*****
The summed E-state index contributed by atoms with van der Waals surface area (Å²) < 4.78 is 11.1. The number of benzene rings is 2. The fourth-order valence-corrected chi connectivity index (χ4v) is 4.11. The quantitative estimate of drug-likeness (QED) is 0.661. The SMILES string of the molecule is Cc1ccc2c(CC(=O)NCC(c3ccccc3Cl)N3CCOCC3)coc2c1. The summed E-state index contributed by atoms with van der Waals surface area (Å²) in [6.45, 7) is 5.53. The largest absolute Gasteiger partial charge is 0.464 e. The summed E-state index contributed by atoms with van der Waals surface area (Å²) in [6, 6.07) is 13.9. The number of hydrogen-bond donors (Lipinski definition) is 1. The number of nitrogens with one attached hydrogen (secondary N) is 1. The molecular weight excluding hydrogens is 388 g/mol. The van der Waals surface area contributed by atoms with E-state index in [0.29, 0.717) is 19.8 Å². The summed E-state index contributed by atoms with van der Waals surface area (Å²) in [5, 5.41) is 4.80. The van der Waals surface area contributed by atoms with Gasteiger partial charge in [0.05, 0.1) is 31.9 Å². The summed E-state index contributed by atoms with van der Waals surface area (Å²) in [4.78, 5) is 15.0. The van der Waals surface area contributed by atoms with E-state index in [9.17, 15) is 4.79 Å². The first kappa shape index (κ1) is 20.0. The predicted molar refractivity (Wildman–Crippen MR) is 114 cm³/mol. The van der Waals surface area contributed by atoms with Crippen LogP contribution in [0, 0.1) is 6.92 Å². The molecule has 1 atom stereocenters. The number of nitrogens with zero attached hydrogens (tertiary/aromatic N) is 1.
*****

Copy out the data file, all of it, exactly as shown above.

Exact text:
The summed E-state index contributed by atoms with van der Waals surface area (Å²) < 4.78 is 11.1. The number of benzene rings is 2. The fourth-order valence-corrected chi connectivity index (χ4v) is 4.11. The quantitative estimate of drug-likeness (QED) is 0.661. The SMILES string of the molecule is Cc1ccc2c(CC(=O)NCC(c3ccccc3Cl)N3CCOCC3)coc2c1. The summed E-state index contributed by atoms with van der Waals surface area (Å²) in [6.45, 7) is 5.53. The largest absolute Gasteiger partial charge is 0.464 e. The summed E-state index contributed by atoms with van der Waals surface area (Å²) in [6, 6.07) is 13.9. The number of hydrogen-bond donors (Lipinski definition) is 1. The number of nitrogens with one attached hydrogen (secondary N) is 1. The molecular weight excluding hydrogens is 388 g/mol. The van der Waals surface area contributed by atoms with E-state index in [0.29, 0.717) is 19.8 Å². The summed E-state index contributed by atoms with van der Waals surface area (Å²) in [5, 5.41) is 4.80. The van der Waals surface area contributed by atoms with Gasteiger partial charge in [0.05, 0.1) is 31.9 Å². The summed E-state index contributed by atoms with van der Waals surface area (Å²) in [4.78, 5) is 15.0. The van der Waals surface area contributed by atoms with E-state index in [9.17, 15) is 4.79 Å². The first kappa shape index (κ1) is 20.0. The predicted molar refractivity (Wildman–Crippen MR) is 114 cm³/mol. The van der Waals surface area contributed by atoms with Crippen LogP contribution in [0, 0.1) is 6.92 Å². The molecule has 1 atom stereocenters. The number of nitrogens with zero attached hydrogens (tertiary/aromatic N) is 1.